References 1. American College of Sports Medicine. ACSM’s Guidelines for Exercise

Testing and Prescription. 8th ed. Philadelphia (PA): Lippincott Williams & Wilkins; 2010. p. 18Y39.

2. American Institute of Stress Web site [Internet]. Yonkers (NY): The American Institute of Stress; [cited 2012 July 2]. Available from:

3. American Psychological Association. Stress in America: Our Health at Risk. Washington (D.C.): The American Psychological Association; 2011. 78 p. Available from:

4. American Psychological Association Website [Internet]. Washington (D.C.): American Psychological Association; [cited 2012 June 27]. Available from:

5. Breus MJ, O’Connor PJ. Exercise-induced anxiolysis: a test of the ‘‘time out’’ hypothesis in high anxious females. Med Sci Sports Exerc. 1998; 30(7):1107Y12.

6. CCH Business Law Daily Web site [Internet]. Riverwoods (IL): CCH Business Law Daily; [cited 2012 June 27]. Available from: http://www.

7. Chong CSM, Tsunaka M, Tsang HWH, Chan EP, Cheung WM. Effects of yoga on stress management in healthy adults: a systematic review. Altern Ther Health Med. 2011;17(1):32Y8.

8. Chrousos GP, Gold PW. The concepts of stress and stress systems disorders. JAMA. 1992;267(9):1244Y52.

9. Esch T, Stefano GB. Endogenous reward mechanisms and their importance in stress reduction, exercise and the brain. Arch Med Sci. 2010;6(3):447Y55.

10. Frankenhaeuser M. The psychophysiology of workload, stress, and health: comparisons between sexes. Ann Behav Med. 1991;13(4): 197Y204.

11. Greenwood BN, Fleshner M. Exercise, stress resistance, and central serotonergic systems. Exerc Sport Sci Rev. 2011;39(3):140Y9.

12. Jackson EM, Dishman RK. Cardiorespiratory fitness and laboratory stress: a meta-regression analysis. Psychophysiology. 2006;43(1):57Y72.

13. King AC, Baumann K, O’Sullivan P, Wilcox S, Castro C. Effects of moderate-intensity exercise on physiological, behavioral, and emotional responses to family caregiving: a randomized controlled trial. J Gerontol A Biol Sci Med Sci. 2002;57(1):M26Y36.

14. Li AW, Goldsmith CW. The effects of yoga on anxiety and stress. Altern Med Rev. 2012;17(1):21Y35.

15. Melville GW, Chang D, Colagiuri B, Marshall PW, Cheema BC. Fifteen minutes of chair-based yoga postures or guided meditation performed in the office can elicit a relaxation response. Evid Based Complement Alternat Med [Internet]. 2012 [cited 2012 June 27]; Available from:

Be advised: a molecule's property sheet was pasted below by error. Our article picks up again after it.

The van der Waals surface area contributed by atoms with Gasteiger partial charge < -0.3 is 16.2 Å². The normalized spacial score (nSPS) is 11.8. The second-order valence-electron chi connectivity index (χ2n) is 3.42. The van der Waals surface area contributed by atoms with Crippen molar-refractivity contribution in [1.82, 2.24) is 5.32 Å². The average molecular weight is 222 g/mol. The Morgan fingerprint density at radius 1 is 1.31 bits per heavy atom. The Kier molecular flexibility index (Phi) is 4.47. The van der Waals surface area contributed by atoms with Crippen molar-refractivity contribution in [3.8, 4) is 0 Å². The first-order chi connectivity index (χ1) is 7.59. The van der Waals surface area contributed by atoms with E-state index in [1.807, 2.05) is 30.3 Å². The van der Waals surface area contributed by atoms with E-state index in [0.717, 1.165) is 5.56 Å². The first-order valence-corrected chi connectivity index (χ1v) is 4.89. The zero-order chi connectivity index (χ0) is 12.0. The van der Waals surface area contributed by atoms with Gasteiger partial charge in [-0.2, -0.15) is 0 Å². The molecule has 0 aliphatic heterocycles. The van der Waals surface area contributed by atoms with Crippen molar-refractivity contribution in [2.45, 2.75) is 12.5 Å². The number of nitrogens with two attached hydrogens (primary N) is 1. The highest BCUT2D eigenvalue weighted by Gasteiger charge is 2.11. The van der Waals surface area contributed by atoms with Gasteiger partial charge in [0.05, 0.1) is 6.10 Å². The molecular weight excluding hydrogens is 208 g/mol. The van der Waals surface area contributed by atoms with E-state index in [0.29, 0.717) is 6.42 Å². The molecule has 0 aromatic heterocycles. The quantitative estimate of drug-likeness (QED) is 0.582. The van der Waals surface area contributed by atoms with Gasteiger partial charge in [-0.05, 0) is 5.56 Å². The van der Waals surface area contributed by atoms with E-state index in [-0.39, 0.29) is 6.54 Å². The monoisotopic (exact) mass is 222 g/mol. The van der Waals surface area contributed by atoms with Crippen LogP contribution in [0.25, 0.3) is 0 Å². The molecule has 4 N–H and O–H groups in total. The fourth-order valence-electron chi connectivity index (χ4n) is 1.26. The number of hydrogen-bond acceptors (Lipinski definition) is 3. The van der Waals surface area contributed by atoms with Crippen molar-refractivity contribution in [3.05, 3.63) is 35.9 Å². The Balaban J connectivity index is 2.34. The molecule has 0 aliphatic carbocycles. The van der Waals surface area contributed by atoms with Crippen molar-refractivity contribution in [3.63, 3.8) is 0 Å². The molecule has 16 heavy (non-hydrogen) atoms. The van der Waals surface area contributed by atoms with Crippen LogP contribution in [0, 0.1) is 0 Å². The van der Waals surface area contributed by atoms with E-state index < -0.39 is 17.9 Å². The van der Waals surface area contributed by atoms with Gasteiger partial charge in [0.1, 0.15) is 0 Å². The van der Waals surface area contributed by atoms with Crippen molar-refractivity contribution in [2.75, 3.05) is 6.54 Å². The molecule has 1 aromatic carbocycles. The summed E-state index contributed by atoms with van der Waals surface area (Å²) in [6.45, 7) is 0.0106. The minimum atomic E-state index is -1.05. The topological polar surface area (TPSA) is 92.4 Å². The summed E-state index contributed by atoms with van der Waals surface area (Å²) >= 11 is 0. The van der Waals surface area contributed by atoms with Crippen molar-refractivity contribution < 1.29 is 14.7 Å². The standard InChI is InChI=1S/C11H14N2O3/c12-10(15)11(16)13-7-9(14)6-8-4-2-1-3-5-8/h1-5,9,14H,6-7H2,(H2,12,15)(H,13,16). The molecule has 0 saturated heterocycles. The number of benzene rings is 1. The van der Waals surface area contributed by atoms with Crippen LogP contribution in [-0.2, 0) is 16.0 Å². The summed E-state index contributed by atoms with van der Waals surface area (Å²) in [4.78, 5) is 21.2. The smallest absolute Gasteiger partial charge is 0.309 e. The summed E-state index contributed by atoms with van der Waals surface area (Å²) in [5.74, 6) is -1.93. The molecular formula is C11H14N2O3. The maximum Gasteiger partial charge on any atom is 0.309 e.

Photo courtesy of the U.S. CDC/Amanda Mills.


Exercise and Stress Management

Copyright © 2013 American College of Sports Medicine. Unauthorized reproduction of this article is prohibited. doi:10.1155/2012/501986.

16. Spalding TW, Lyon LA, Steel DH, Hatfield BD. Aerobic training and cardiovascular reactivity to psychological stress in sedentary young normotensive men and women. Psychophysiology. 2004;41(4):552Y62.

17. Wang WC, Zhang AL, Rasmussen B, et al. The effect of Tai Chi on psychological well-being: a systematic review of randomized controlled trials. J Acupunct Meridian Stud. 2009;2(3):171Y81.

Disclosure: The author declares no conflicts of interest and does

not have any financial disclosures.

Erica M. Jackson, Ph.D., FACSM, is an

associate professor of movement science at

Delaware State University. Dr. Jackson

conducts research on the roles of exercise

and stress in the prevention of hypertension.

Her research also focuses on increasing

physical activity among women and minor-

ity populations to prevent chronic diseases.


Everyone experiences stress, and not all stress is bad. Individuals who experience acute episodic or chronic stress are at increased risk for developing stress-related health problems. Research supports the idea that exercise can improve the way the body handles stress, and it can provide a time-out from stressors. Exercise programs meeting the current recommendations for health included within a stress management program can be effective in stress reduction. However, it is important to consider the client’s stressors and physical activity barriers, activities the client will enjoy, and the exercise setting. Prescribing exercise for clients seeking stress management is rec- ommended, but fitness professionals should recognize that some clients will need additional assistance for managing stress and major life stressors.


Copyright © 2013 American College of Sports Medicine. Unauthorized reproduction of this article is prohibited.